LINK – Smashwords Expands Global Ebook Distribution with Odilo, Tolino and Yuzu

One of the huge reasons I like and support the realm of digital books is that it inherently possesses the ability to display my ebooks everywhere there is Internet access.

Yet, to maximize that potential, I want my ebooks distributed to as many retailers and online libraries as I can. Granted, not all ebook distributors are the same, but, as it applies to increasing the probability of my creations being seen, Smashwords has just slugged another bases-clearing triple.

Smashwords Expands Global Ebook Distribution with Odilo, Tolino and Yuzu

For my fellow writers, ask yourself this: which company have you selected to advertise and distribute your ebooks, and how many other companies to they share their catalog with? The more visibility you have…

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Only As Far As The Headlights Shine

A number of writers who are at approximately the same stage of their development as I am have made an occasional comment (mostly in tones of bewilderment or disorientation) about how their intended story ends up taking an entirely different turn from what they originally plotted. Having experienced this more than once myself, I claim with a laugh that my characters took over the story and did whatever they wanted, relegating me to merely sit back and chronicle their actions.

I’ll confess I felt my own level of bewildered and disoriented when this first started happening to me, but I realized—and especially decided—early on that many of these unexpected ideas were more entertaining and more adrenaline-charged than what I first came up with…although, I wasn’t exactly happy with my inability to explain this condition better than simply accusing my characters of a coup d’état.

Just recently, I happened across this piece of writing insight from E.L. Doctorow. Since a couple of his books have found a home on my shelf, I decided to pay attention:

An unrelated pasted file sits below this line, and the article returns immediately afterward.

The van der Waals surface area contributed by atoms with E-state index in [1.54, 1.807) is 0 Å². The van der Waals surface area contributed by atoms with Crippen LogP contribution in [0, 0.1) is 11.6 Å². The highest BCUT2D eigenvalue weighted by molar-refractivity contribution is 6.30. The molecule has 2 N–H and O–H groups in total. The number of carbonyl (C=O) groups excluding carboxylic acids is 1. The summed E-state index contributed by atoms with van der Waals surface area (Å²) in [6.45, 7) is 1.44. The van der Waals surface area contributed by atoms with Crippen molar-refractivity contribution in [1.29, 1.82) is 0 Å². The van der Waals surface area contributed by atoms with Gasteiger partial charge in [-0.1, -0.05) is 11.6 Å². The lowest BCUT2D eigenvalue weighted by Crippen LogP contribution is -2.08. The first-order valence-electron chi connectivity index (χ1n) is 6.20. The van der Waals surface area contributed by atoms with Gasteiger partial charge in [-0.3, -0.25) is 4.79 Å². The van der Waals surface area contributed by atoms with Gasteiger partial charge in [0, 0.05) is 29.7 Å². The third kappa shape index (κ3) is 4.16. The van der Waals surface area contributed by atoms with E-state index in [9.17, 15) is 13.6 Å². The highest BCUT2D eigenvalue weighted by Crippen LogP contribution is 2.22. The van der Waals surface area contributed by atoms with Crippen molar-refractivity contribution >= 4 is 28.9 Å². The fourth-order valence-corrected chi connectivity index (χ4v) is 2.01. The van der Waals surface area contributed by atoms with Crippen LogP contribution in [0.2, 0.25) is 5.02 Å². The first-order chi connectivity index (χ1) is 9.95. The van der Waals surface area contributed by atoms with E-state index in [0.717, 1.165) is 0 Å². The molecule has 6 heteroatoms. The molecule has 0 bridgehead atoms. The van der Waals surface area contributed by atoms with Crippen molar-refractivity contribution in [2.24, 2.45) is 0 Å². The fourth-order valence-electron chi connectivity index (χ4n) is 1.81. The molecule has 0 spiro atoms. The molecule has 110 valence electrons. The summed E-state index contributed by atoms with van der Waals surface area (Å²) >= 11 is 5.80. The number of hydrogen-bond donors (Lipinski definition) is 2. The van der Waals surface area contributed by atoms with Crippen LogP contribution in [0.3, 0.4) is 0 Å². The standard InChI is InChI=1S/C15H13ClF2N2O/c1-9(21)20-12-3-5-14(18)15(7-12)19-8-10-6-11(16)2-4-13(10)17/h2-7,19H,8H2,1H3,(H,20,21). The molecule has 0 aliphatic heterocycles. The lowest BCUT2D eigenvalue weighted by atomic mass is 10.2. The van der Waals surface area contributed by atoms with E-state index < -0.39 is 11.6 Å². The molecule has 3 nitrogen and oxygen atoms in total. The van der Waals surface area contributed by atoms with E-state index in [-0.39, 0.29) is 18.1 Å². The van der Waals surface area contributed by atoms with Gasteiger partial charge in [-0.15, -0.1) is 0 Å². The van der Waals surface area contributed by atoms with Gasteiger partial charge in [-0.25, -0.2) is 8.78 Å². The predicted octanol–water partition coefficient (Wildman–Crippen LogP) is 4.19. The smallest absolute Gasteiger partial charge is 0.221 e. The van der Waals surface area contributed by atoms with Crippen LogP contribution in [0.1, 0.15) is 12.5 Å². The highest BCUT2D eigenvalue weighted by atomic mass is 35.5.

Writing a novel is like driving a car at night. You can only see as far as your headlights, but you can make the whole trip that way.
“Writing a novel is like driving a car at night. You can only see as far as your headlights, but you can make the whole trip that way.”
– E. L. Doctorow

I immediately recalled an incident where I was driving through a rural area outside of Ponca City, Oklahoma, in the absolute darkness of a missing moon sky and an unfamiliar absence of man-made lights. I had no idea where I was going. The rental car’s high beams helped some, but I was guessing at which of the dusty side roads to turn onto because I couldn’t see beyond the turn itself. I picked one at random, and kept driving until I could see a cluster of lights in the distance. Once I made it to that small town (which I probably could not find on a map again even if it would win me money), I discovered an eatery that served me the best meal I ate during my entire stay in Oklahoma. It didn’t take long for me to realize: had I been driving during the day, I would have seen the road leading back to my motel, meaning I would not have had to navigate by random guessing, which also meant I would never have discovered that excellent meal.

For too long, the only way I knew how to write a story was by plotting ahead of time exactly where it was leading and where it would end up. Except, E.L. Doctorow’s advice, and my adventure in Oklahoma, helped me to realize that impromptu / unexpected scenarios can show us story arcs and character developments we might never think of on our own…and, more times than not, those impromptu / unexpected ideas are pretty damn good.

So, with that realization and acceptance, I now know that my characters aren’t hijacking my car, but are riding with me; they tell me things all the time, but they, just like it is with me, are able to see only as far as the headlights shine. Yeah, we make a lot of random guesses, but it makes for a much fuller experience that way.

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For a short while now, I’ve been working on projects that don’t have anything to do with writing.

That doesn’t sound like me.

Some of these projects are time-consuming, bordering R&D-esque levels, meaning they’re eating up weeks of my time instead of mere hours.

And, yet…I’m still fairly happy with my life at the moment.

Minus the frustration and confusion that comes from some of these projects not cooperating.

But, what I’ve been learning from those instances has almost always been leading me to successes later on.